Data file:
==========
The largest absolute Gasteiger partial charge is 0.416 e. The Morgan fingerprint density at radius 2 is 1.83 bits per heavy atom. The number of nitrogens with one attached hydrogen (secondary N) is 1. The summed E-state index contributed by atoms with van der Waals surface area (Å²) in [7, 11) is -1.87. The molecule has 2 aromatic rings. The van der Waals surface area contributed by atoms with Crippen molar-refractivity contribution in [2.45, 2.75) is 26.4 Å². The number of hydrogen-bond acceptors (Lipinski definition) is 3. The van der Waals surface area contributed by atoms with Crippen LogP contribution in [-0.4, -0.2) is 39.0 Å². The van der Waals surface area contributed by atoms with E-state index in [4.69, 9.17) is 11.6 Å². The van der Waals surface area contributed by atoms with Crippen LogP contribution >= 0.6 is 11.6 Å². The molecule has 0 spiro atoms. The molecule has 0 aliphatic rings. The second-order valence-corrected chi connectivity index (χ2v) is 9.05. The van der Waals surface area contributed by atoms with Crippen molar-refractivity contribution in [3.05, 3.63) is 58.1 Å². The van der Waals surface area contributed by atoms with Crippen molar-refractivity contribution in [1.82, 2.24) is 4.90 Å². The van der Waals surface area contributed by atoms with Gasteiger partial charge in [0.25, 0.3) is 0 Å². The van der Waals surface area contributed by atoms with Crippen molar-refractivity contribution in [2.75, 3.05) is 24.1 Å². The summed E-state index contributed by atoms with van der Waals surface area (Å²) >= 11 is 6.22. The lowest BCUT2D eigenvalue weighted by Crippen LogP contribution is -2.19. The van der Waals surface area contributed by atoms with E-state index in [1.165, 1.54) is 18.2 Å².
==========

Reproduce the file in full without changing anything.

The largest absolute Gasteiger partial charge is 0.416 e. The Morgan fingerprint density at radius 2 is 1.83 bits per heavy atom. The number of nitrogens with one attached hydrogen (secondary N) is 1. The summed E-state index contributed by atoms with van der Waals surface area (Å²) in [7, 11) is -1.87. The molecule has 2 aromatic rings. The van der Waals surface area contributed by atoms with Crippen molar-refractivity contribution in [2.45, 2.75) is 26.4 Å². The number of hydrogen-bond acceptors (Lipinski definition) is 3. The van der Waals surface area contributed by atoms with Crippen LogP contribution in [-0.4, -0.2) is 39.0 Å². The van der Waals surface area contributed by atoms with E-state index in [4.69, 9.17) is 11.6 Å². The van der Waals surface area contributed by atoms with Crippen LogP contribution >= 0.6 is 11.6 Å². The molecule has 0 spiro atoms. The molecule has 0 aliphatic rings. The second-order valence-corrected chi connectivity index (χ2v) is 9.05. The van der Waals surface area contributed by atoms with Crippen molar-refractivity contribution in [3.05, 3.63) is 58.1 Å². The van der Waals surface area contributed by atoms with Crippen molar-refractivity contribution in [1.82, 2.24) is 4.90 Å². The van der Waals surface area contributed by atoms with Gasteiger partial charge in [0.25, 0.3) is 0 Å². The van der Waals surface area contributed by atoms with Crippen molar-refractivity contribution in [2.75, 3.05) is 24.1 Å². The summed E-state index contributed by atoms with van der Waals surface area (Å²) >= 11 is 6.22. The lowest BCUT2D eigenvalue weighted by Crippen LogP contribution is -2.19. The van der Waals surface area contributed by atoms with E-state index in [1.165, 1.54) is 18.2 Å².